On the beach itself any ideas of wandering barefoot along the tide line were soon quashed.  In fact due to the sloping nature of the beach it was pretty dodgy walking 20 or thirty feet above it due to the fact some of the larger waves would race up the sand way beyond what appeared to be the high point.  Some waves even managed to sneak up from behind due to the way the sand was deposited around the rocks in the centre. It was, both exhilarating and downright scary at the same time.

Heading north we did harbour thoughts of extending the walk to the Strathchailleach bothy, but the river outlet from Sandwood Loch was in spate and being pushed back inland by the force of the incoming tide.  With no way of crossing we turned tail and headed back along the beach to enjoying the spectacle of Am Buachaille appearing above waves, the tops of which were shredded and blown back out to sea by the strong wind.

Don't let anyone tell you there is no such thing as wilderness left in the UK, anyone who visits a place like this, on a day like this and is left unmoved has a soul that has long since passed away.  This really is a wonderfully wild place and it was with something of a heavy heart that we left and headed back to the vans.

Red Point
On the way home we stopped off at Gairloch, and yes you guessed it, yet another storm rolled in.  Pouring rain and strong winds which made the van rock so violently I actually felt queasy came in during the night.  Fortunately it had blown through by mid-morning and we headed out for a wander around Red Point.  

I nearly did not bother writing about this walk as I found it pretty depressing due to the amount of plastic rubbish littering the shores.  

The vast majority of this rubbish clearly relates to the fishing industry with crates, nets and rope all littering the shoreline.  We picked up quite a bit and moved some of it together before placing rocks on top to stop it getting back into the sea.  In reality though it was a futile gesture and I really am ashamed to be a part of a species that does this to the planet.  

Travelling does have its negatives when you see things like this, but then again it is about much more than just having fun and ticking off sights and experiences.  It should inform, educate and occasionally make you question yourself.  This little trip certainly had all of this and more.  

All text and images copyright David Forster

Sunday, 19 October 2014

Harris, Lewis and Beyond Pt1

A trip to the Outer Hebrides has been on my increasingly long list of places to visit for years and after reading blog posts by James and Chrissie it was time to get on with it.

Accompanied by Moira and friends Graham and Sandra the trip started well when we spotted a Minky Whale within the first ten minutes of leaving Uig on Skye. 

On reaching Tarbert we headed straight out to Huisinis to park up in the dunes.  The attitude to campervans is very relaxed here, but even so I had a chat with a guy working in a little hut close to the beach and provided we did not park outside of the roped off area he said we were welcome to stay. 

Being the back end of the year we were prepared for bad weather, but it was still disappointing when it started lashing down next morning within a few minutes of setting off for our walk.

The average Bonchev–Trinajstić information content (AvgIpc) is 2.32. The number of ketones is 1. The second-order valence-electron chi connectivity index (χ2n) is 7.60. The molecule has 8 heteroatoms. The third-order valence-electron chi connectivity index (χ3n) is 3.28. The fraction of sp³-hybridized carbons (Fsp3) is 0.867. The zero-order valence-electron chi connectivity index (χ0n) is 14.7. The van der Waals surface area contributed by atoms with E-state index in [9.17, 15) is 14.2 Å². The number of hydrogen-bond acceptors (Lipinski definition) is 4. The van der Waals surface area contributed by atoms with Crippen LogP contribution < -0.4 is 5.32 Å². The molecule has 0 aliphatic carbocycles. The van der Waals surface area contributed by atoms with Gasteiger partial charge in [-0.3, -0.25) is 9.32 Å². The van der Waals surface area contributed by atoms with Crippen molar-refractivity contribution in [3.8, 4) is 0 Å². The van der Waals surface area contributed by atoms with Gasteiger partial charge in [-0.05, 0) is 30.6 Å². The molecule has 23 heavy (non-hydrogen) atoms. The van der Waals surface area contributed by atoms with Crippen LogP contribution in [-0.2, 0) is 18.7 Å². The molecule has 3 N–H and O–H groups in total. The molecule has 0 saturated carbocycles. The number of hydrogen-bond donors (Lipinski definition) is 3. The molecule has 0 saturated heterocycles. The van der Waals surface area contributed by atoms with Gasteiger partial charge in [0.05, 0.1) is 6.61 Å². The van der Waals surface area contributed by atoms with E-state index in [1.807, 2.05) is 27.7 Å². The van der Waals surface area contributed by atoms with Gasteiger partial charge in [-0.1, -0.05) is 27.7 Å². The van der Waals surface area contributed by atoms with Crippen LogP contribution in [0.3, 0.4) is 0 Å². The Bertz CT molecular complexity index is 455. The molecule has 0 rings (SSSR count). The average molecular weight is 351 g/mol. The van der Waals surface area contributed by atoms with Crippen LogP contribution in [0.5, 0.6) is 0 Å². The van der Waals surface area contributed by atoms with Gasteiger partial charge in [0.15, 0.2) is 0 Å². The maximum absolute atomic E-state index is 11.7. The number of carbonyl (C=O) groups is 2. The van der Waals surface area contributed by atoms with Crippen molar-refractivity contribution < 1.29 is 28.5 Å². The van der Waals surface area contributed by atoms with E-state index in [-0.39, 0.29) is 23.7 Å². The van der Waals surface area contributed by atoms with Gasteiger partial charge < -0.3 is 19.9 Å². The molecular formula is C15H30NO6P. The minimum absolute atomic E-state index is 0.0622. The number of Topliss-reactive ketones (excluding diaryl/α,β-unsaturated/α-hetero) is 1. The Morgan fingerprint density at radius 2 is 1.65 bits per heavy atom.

We had planned a longer walk up Glen Cravadale, returning over the hills of Huiseabhal Mor and Huiseabhal Beag, but unfortunately low cloud and driving rain meant we spent most of the time staring at our feet rather than the view, and on reaching Loch Crabhadail we decided to stay low and head back along the coast via the beach of Traig Mheilen. 

Frustratingly it was at this point I found my 4 month old Meindl boots were leaking.  I think this makes it 5 pairs of boots in about two years.  The only consolation with these boots is they are all leather so I can at least slather them with lots of wax to put of the inevitable.

Early afternoon saw us back in our vans watching the rain stream down the windows. With dripping gear everywhere and our little heater on full any guilt at foregoing true wild camping and using a tent was soon forgotten over a bowl of soup.  Later a close up sighting of an eagle flying along the coast a few hundred metres away from us also kept our spirits up.

The skies began to clear in the evening so we headed out for short walk along the coast.

View along Caolas an Scarp the narrow channel between Scarp and Harris from Cnoc Mor

Returning in the dark I grabbed a few long exposure night shots using our head torches to paint in the foreground. 

Not brilliant results, but something worth experimenting with a little more in the future perhaps.

Next day we planned to do a hill, but instead low cloud and pouring rain saw us heading up Gleann Mhiabhaig to the Eagle hide. 

After an hour or so we had supped all our coffee and eaten all our grub and with no sign of eagles in the murk we sloshed our way back down the glen. 

In need of fresh water and toilet emptying facilities we headed to a campsite at Drinishader for the night.

Minch View Caravan Park

Today was forecast to be better so we headed south to Northton in order to do a beach walk and bag a much needed hilltop view.  On the way we visited MacLeod's standing stone at Nisabost.

The stone is also known as the Clach Mhic Leoid standing stone.